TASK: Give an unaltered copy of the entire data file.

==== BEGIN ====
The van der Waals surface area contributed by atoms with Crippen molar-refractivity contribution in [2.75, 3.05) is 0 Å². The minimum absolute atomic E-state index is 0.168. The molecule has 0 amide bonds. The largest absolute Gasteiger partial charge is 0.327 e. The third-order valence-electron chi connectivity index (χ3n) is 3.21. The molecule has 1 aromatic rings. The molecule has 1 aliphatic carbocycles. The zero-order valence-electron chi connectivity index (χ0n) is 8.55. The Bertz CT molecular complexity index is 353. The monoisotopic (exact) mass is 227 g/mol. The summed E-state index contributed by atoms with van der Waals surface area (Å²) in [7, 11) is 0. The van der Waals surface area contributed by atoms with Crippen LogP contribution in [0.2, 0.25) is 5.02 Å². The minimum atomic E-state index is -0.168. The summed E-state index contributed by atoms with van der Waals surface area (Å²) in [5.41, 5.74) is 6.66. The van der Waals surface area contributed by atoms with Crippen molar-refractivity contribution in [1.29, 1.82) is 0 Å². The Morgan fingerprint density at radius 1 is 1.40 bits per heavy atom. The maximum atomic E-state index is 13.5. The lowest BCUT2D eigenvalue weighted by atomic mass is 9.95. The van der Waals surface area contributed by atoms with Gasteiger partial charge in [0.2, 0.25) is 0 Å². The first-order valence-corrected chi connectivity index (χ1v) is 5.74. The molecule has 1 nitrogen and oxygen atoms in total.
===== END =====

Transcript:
The van der Waals surface area contributed by atoms with Crippen molar-refractivity contribution in [2.75, 3.05) is 0 Å². The minimum absolute atomic E-state index is 0.168. The molecule has 0 amide bonds. The largest absolute Gasteiger partial charge is 0.327 e. The third-order valence-electron chi connectivity index (χ3n) is 3.21. The molecule has 1 aromatic rings. The molecule has 1 aliphatic carbocycles. The zero-order valence-electron chi connectivity index (χ0n) is 8.55. The Bertz CT molecular complexity index is 353. The monoisotopic (exact) mass is 227 g/mol. The summed E-state index contributed by atoms with van der Waals surface area (Å²) in [7, 11) is 0. The van der Waals surface area contributed by atoms with Crippen LogP contribution in [0.2, 0.25) is 5.02 Å². The minimum atomic E-state index is -0.168. The summed E-state index contributed by atoms with van der Waals surface area (Å²) in [5.41, 5.74) is 6.66. The van der Waals surface area contributed by atoms with Crippen molar-refractivity contribution in [1.29, 1.82) is 0 Å². The Morgan fingerprint density at radius 1 is 1.40 bits per heavy atom. The maximum atomic E-state index is 13.5. The lowest BCUT2D eigenvalue weighted by atomic mass is 9.95. The van der Waals surface area contributed by atoms with Gasteiger partial charge in [0.2, 0.25) is 0 Å². The first-order valence-corrected chi connectivity index (χ1v) is 5.74. The molecule has 1 nitrogen and oxygen atoms in total.